The opioid epidemic: A central role for the blood brain barrier in opioid analgesia and abuse

Charles P. Schaefer, Margaret E Tome, Thomas P Davis

Research output: Contribution to journalReview article

9 Scopus citations


Opioids are currently the primary treatment method used to manage both acute and chronic pain. In the past two to three decades, there has been a surge in the use, abuse and misuse of opioids. The mechanism by which opioids relieve pain and induce euphoria is dependent on the drug crossing the blood-brain barrier and accessing the central nervous system. This suggests the blood brain barrier plays a central role in both the benefits and risks of opioid use. The complex physiological responses to opioids that provide the benefits and drive the abuse also needs to be considered in the resolution of the opioid epidemic.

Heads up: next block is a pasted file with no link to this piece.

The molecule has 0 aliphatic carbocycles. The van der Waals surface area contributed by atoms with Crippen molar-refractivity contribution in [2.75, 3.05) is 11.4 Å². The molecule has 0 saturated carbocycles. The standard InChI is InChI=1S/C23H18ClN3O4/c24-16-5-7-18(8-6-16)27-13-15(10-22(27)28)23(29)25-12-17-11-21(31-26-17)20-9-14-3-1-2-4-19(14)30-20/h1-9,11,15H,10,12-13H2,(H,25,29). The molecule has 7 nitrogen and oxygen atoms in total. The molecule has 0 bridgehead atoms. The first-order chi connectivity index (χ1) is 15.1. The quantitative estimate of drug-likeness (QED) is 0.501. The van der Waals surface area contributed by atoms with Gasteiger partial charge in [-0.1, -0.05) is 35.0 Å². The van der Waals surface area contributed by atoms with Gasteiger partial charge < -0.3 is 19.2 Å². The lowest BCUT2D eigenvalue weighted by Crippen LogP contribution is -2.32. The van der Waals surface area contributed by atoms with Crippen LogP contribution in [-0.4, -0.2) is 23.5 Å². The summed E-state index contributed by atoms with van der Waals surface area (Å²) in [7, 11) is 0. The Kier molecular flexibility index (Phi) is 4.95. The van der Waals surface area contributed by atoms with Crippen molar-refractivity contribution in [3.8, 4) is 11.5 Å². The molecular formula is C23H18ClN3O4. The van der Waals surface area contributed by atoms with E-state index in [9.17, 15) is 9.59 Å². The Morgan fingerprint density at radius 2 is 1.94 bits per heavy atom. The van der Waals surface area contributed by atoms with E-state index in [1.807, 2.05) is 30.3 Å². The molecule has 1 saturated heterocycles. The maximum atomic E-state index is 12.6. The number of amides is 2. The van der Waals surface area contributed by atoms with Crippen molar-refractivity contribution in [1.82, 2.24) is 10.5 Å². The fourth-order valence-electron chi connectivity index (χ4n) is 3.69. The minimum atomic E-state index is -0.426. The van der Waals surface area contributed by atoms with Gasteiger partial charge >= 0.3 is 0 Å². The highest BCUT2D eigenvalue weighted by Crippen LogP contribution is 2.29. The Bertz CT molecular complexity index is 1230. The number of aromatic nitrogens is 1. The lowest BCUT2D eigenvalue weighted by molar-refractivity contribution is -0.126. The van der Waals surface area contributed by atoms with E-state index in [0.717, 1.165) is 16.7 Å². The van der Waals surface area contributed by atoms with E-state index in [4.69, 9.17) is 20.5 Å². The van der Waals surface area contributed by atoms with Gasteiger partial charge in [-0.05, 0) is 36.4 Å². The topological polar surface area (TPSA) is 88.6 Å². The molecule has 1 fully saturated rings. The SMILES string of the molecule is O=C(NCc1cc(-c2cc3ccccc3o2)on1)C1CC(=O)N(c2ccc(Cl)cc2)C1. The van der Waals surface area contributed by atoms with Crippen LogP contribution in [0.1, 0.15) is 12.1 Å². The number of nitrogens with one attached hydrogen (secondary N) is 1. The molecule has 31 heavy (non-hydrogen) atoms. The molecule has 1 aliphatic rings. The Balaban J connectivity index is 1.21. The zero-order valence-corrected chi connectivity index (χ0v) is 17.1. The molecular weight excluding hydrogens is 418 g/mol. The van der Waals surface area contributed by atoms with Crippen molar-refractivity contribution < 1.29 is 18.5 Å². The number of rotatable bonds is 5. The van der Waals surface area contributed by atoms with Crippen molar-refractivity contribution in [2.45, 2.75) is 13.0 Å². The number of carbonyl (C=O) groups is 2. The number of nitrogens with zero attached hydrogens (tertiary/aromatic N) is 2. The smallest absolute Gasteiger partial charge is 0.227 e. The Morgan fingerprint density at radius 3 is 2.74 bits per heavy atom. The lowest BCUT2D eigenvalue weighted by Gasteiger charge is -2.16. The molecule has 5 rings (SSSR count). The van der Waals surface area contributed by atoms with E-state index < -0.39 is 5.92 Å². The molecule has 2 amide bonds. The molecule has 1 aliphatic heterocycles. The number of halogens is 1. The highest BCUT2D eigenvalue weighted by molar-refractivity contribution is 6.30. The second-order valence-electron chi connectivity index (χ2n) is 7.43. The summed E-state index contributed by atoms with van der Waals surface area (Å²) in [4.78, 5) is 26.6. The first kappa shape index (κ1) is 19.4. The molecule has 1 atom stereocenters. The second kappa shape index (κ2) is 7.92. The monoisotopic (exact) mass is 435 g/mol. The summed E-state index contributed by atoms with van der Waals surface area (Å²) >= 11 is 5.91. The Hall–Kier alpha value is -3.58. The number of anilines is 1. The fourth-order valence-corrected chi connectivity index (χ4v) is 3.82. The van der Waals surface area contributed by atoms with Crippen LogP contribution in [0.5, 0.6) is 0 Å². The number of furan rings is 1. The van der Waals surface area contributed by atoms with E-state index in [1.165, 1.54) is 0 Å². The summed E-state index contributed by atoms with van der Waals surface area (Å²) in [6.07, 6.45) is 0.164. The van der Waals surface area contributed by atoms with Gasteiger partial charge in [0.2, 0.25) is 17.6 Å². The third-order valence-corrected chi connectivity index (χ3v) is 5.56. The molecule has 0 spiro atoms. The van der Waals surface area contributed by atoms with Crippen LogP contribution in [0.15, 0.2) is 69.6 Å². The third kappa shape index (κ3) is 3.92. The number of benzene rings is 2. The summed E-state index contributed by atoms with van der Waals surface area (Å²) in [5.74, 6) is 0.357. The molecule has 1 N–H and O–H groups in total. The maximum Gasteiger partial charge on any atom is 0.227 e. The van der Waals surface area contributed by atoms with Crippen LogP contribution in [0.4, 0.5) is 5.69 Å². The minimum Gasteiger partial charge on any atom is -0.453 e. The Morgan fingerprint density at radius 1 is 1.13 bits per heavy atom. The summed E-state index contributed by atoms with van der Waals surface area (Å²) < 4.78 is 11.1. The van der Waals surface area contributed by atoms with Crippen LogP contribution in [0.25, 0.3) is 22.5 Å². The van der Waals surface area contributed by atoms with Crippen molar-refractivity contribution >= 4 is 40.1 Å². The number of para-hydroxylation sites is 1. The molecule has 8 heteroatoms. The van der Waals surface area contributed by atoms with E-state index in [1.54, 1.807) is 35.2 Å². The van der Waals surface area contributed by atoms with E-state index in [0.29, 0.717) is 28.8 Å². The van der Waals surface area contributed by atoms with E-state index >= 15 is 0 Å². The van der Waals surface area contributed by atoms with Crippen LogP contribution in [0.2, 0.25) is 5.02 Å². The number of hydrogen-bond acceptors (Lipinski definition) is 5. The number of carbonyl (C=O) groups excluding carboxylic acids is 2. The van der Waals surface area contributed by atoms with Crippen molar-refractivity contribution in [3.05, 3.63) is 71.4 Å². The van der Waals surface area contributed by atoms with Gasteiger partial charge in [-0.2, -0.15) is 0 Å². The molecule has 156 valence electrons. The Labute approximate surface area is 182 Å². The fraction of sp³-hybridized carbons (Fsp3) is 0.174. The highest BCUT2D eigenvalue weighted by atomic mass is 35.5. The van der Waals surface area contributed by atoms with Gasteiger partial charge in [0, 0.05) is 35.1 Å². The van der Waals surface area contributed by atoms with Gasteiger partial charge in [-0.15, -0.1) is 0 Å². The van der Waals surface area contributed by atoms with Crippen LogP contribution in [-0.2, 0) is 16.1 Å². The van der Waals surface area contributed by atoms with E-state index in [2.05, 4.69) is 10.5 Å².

Original languageEnglish (US)
Article number32
JournalFluids and Barriers of the CNS
Issue number1
StatePublished - Nov 29 2017



  • Blood-brain barrier
  • Morphine
  • Opioid tolerance
  • Opioids
  • P-Glycoprotein
  • Pain

ASJC Scopus subject areas

  • Neurology
  • Developmental Neuroscience
  • Cellular and Molecular Neuroscience

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